Saturday, September 22, 2007

netflix encounters #1

Through a recommendation, I recently discovered a director.
Here is the first of the films I have seen of Emir Kusturica:

When Father was Away on Business (1985)
The title euphemism of ''When Father Was Away on Business'' refers to a trip taken by the young hero's parent - not a business trip, but a journey to a labor camp. It also indicates the boyish perspective from which the story is seen. This warmly appealing Yugoslav film makes charming use of 6-year-old Malik Malkoc and his outlook without sacrificing a larger and more knowing directorial overview.
While offering a humorous, richly detailed portrait of Malik and his family, Emir Kusturica also outlines the political climate in which the story unfolds. Set mostly in Sarajevo in the early 1950's, the film makes frequent references to the uneasy relationship between Marshal Tito's postwar Yugoslavia and the Stalinist Soviet Union. Stalinist loyalties are continually being put to the test, so that when Malik's father, Mesha makes a sarcastic remark about a political drawing in a newspaper, he risks dire consequences. The fact that Mesha's brother-in-law, a stern, bureaucratic Communist Party official, shares Mesha's interest in the same flirtatious young woman only seals Mesha's fate. He is sent to work in a mine as a result of his vague transgression, and the rest of the family is left to manage on its own.
Kusturica creates a wonderfully vivid sense of the various family members and their life together. Malik's long-suffering mother takes in work as a seamstress and looks after her father and three young sons, while also pining for her absent husband and conveniently forgetting the philandering that helped put him away. One of Malik's brothers is a bookish type who hoards every snippet of film stock he can lay his hands on. Malik himself has a habit of sleepwalking and a remarkable talent for interrupting adult sexual encounters. In one of the film's most affecting sequences, a funny scene that is also terribly sad, Malik goes to extraordinary lengths to keep his parents apart after his mother is finally able to arrange a visit to the mine at which her husband is imprisoned.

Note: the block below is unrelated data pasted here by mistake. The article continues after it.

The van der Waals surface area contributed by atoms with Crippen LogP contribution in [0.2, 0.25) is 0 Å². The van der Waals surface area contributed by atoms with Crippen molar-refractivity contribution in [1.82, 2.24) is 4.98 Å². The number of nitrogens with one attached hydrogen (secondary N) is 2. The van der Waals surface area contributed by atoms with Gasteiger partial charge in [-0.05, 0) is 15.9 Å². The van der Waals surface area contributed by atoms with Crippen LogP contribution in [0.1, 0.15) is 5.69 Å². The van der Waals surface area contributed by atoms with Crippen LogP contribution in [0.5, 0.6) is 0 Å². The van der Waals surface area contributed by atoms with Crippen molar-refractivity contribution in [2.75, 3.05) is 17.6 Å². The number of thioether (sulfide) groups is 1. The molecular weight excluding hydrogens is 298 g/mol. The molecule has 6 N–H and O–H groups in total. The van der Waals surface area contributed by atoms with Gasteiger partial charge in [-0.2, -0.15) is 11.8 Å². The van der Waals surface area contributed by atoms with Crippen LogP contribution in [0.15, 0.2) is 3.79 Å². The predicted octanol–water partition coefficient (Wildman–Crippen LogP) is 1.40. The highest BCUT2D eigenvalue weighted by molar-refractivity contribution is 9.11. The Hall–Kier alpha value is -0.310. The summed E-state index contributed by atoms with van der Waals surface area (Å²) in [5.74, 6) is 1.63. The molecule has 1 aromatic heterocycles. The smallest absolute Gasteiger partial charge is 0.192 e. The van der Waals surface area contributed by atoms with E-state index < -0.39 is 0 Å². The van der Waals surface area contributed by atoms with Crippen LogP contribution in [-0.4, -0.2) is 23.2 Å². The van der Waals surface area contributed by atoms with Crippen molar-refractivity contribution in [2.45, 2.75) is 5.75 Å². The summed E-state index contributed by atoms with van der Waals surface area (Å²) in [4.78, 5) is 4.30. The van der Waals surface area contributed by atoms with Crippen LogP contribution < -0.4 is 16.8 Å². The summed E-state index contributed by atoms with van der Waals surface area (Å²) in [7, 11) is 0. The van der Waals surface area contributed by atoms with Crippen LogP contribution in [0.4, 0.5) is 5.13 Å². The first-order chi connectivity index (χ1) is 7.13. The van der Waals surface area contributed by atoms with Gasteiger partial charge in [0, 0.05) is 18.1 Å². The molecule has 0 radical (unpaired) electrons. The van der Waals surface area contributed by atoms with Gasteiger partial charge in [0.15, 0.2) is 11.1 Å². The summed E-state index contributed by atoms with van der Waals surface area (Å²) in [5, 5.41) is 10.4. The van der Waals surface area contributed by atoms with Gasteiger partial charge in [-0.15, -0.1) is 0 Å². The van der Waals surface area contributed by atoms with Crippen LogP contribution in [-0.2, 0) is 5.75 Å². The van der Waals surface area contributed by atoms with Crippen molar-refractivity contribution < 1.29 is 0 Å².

The film, which has a broad, expansive narrative style, follows the family through this crisis and back to some sort of equilibrium; in the meantime, it also captures some of Malik's formative experiences, including his first stirrings of love for an amazingly diffident little girl. Kusturica's measured direction is able to weave all these disparate elements together into a gentle, touching film alive with humanity and humor.

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